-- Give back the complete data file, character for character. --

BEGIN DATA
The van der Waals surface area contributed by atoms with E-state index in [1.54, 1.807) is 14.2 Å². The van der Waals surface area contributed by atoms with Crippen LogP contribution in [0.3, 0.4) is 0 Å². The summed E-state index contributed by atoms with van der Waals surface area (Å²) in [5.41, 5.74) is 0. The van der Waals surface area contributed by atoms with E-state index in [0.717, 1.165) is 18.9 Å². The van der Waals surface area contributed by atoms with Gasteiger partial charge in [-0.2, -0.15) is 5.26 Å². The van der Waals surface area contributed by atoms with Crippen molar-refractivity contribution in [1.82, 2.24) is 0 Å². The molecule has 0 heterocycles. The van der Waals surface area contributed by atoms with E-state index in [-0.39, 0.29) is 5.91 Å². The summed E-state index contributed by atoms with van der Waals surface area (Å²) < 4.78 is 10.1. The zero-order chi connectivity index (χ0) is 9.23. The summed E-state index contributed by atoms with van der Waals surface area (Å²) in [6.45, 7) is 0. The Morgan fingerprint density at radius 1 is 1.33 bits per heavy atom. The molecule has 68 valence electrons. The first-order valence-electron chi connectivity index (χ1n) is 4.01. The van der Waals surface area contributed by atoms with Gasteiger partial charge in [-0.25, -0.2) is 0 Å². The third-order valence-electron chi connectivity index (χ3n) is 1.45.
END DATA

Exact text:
The van der Waals surface area contributed by atoms with E-state index in [1.54, 1.807) is 14.2 Å². The van der Waals surface area contributed by atoms with Crippen LogP contribution in [0.3, 0.4) is 0 Å². The summed E-state index contributed by atoms with van der Waals surface area (Å²) in [5.41, 5.74) is 0. The van der Waals surface area contributed by atoms with E-state index in [0.717, 1.165) is 18.9 Å². The van der Waals surface area contributed by atoms with Gasteiger partial charge in [-0.2, -0.15) is 5.26 Å². The van der Waals surface area contributed by atoms with Crippen molar-refractivity contribution in [1.82, 2.24) is 0 Å². The molecule has 0 heterocycles. The van der Waals surface area contributed by atoms with E-state index in [-0.39, 0.29) is 5.91 Å². The summed E-state index contributed by atoms with van der Waals surface area (Å²) < 4.78 is 10.1. The zero-order chi connectivity index (χ0) is 9.23. The summed E-state index contributed by atoms with van der Waals surface area (Å²) in [6.45, 7) is 0. The Morgan fingerprint density at radius 1 is 1.33 bits per heavy atom. The molecule has 68 valence electrons. The first-order valence-electron chi connectivity index (χ1n) is 4.01. The van der Waals surface area contributed by atoms with Gasteiger partial charge in [-0.25, -0.2) is 0 Å². The third-order valence-electron chi connectivity index (χ3n) is 1.45.